Fishing Rigs, surfcasting information, Fishing Tackle and Components and Fish species

Hooks - Fishing Tackle Components

There are a huge variety of hooks out there from a multitude of different brands. Hooks of the same style will even vary in shape from manufacturer to manufacturer. Below are some of the most common used for both boat and land based fishing. In relation to hook sizing they can be labeled with a number (1 2 4 6 8…) or a number followed by a “/” and a “0” (1/0 2/0 3/0 …). If the hook is labeled with only a number, the size of hook decreases as the number increases; a size 8 hook is smaller than a size 2 hook. If the number is followed by the “/0”, the sizing scale is reversed; a size 1/0 hook is smaller than a size 5/0 hook. It pays to have a variety of hook types and sizes amongst your fishing tackle as different species and fishing methods will often call for different hooks.

Fishing Tackle > Hooks

Circle or Recurve Hooks

Circle / recurve hooks are a relatively new addition to the recreational anglers fishing tackle, but, have in fact been used in the commercial fishing industry for quite some time. Circle / recurve hooks are designed so that the point of the hook curves back toward the hook shank. This has a couple of advantages over traditional J hooks. Firstly, because of the way the point is curved fish are very unlikely be gut hooked. This means that fish can be safely released and have a much higher chance of survival.  The circle hook will only catch on something that can fit between the gap in the point and the shank like the corner of a fishes mouth or its bottom jaw and this is where most fish end up being hooked when using these. The baited hook is swallowed by the fish and when it swims off the hook is pulled out until it catches in the corner of the mouth. The second main advantage of these hooks is that they are largely self setting and the angler does not need to strike when the fish takes. Generally the weight of the sinker and line will be enough and all the angle needs to do is gently put the pressure on and begin winding. This is especially useful when you have multiple rods out when in the boat or when you are fishing from the sure and have your rods in holders rather than been held by the angler.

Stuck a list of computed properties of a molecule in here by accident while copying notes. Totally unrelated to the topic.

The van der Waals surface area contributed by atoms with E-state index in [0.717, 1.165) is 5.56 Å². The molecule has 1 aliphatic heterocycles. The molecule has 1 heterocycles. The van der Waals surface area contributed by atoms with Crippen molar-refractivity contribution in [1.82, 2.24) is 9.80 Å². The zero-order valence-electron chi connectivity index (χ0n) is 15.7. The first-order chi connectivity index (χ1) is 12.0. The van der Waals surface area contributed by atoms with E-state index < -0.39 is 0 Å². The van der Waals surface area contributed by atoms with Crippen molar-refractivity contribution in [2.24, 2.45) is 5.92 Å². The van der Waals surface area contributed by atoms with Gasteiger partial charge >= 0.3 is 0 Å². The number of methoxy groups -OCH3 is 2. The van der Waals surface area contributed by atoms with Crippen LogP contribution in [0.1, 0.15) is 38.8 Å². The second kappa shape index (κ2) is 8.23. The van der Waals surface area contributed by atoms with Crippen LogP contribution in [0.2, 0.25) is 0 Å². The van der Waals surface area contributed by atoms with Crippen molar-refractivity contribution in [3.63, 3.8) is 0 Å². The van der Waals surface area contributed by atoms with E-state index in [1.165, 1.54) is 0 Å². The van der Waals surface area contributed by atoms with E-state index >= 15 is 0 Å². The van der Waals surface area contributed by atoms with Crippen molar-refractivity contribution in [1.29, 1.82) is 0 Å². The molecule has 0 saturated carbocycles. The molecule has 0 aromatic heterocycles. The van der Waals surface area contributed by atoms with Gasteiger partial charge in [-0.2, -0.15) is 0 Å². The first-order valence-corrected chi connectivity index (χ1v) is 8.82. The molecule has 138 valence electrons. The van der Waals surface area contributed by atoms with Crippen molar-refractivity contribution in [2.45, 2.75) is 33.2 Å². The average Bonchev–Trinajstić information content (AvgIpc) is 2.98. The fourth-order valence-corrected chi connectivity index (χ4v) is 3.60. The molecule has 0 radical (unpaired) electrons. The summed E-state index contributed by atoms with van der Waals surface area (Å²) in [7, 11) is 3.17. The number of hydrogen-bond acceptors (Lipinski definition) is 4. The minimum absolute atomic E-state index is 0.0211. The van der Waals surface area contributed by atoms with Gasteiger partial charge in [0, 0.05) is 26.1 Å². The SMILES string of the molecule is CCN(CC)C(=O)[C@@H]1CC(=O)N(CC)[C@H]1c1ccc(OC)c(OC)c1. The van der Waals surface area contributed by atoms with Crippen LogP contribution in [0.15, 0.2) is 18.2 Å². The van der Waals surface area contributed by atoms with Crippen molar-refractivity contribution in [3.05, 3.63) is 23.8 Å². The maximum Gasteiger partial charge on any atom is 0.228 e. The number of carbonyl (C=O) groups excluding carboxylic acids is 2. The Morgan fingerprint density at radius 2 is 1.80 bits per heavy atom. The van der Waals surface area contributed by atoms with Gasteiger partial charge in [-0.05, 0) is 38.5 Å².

J Hooks (O'Shaugnessy and Octopus)

When people are talking about fishing tackle and hooks specifically the j style hook is the one that most people will be familiar with. These types of hooks generally require the angler to strike the rod when a fish takes in order to set the hook. It is also a bit of a lottery where the hook will end up setting, it could be anywhere from the corner of the mouth to deep in the throat or gut cavity of the fish. Because of this J hooks are more likely to cause trauma to the fish and if you are intending to release they may not be the best option.

Khale Wide Gape Hooks

Khale hooks are a wide gape version of the circle/recurve hook. They offer the same advantages but enable the use of larger baits without having to us larger hook sizes. Because circle hooks points are angled back toward the shank it means they are able to hold less bait before their point becomes buried than the j style hooks. The khale wide gape overcomes this problem and means that a smaller hook size can be used to present the same bait. Definitely worth having a few of these in your fishing tackle box.

Worm Hooks

The worm hook is specifically designed to accommodate softbaits. The shape means the soft bait will be well presented on the hook and will not slip down the shank blocking the point. A very useful addition to you fishing tackle if you are looking at utilising the vast array of soft plastics that are available these days.